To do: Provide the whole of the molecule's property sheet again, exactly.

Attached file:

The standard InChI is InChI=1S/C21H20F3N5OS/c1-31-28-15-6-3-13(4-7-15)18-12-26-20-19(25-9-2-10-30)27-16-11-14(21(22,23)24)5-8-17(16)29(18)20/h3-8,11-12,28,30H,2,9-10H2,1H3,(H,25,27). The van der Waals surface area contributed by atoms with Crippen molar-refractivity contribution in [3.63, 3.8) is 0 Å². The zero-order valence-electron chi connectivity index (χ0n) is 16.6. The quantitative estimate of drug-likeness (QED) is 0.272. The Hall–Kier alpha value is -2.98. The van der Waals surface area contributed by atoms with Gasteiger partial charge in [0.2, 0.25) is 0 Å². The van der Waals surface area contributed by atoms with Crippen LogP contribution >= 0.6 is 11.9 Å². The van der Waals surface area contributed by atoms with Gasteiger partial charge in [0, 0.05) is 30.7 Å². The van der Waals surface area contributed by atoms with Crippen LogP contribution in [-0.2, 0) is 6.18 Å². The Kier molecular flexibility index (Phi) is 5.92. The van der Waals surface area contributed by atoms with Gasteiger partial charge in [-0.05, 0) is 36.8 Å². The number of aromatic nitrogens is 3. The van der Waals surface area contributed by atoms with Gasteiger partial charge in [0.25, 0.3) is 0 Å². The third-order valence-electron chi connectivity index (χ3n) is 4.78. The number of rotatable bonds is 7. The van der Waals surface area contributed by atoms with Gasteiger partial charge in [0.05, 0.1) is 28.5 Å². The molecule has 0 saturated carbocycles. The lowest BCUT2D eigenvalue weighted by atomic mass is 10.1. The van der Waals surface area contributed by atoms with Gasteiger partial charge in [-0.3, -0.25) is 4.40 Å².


The standard InChI is InChI=1S/C21H20F3N5OS/c1-31-28-15-6-3-13(4-7-15)18-12-26-20-19(25-9-2-10-30)27-16-11-14(21(22,23)24)5-8-17(16)29(18)20/h3-8,11-12,28,30H,2,9-10H2,1H3,(H,25,27). The van der Waals surface area contributed by atoms with Crippen molar-refractivity contribution in [3.63, 3.8) is 0 Å². The zero-order valence-electron chi connectivity index (χ0n) is 16.6. The quantitative estimate of drug-likeness (QED) is 0.272. The Hall–Kier alpha value is -2.98. The van der Waals surface area contributed by atoms with Gasteiger partial charge in [0.2, 0.25) is 0 Å². The van der Waals surface area contributed by atoms with Crippen LogP contribution >= 0.6 is 11.9 Å². The van der Waals surface area contributed by atoms with Gasteiger partial charge in [0, 0.05) is 30.7 Å². The van der Waals surface area contributed by atoms with Crippen LogP contribution in [-0.2, 0) is 6.18 Å². The Kier molecular flexibility index (Phi) is 5.92. The van der Waals surface area contributed by atoms with Gasteiger partial charge in [-0.05, 0) is 36.8 Å². The number of aromatic nitrogens is 3. The van der Waals surface area contributed by atoms with Gasteiger partial charge in [0.25, 0.3) is 0 Å². The third-order valence-electron chi connectivity index (χ3n) is 4.78. The number of rotatable bonds is 7. The van der Waals surface area contributed by atoms with Gasteiger partial charge in [0.05, 0.1) is 28.5 Å². The molecule has 0 saturated carbocycles. The lowest BCUT2D eigenvalue weighted by atomic mass is 10.1. The van der Waals surface area contributed by atoms with Gasteiger partial charge in [-0.3, -0.25) is 4.40 Å².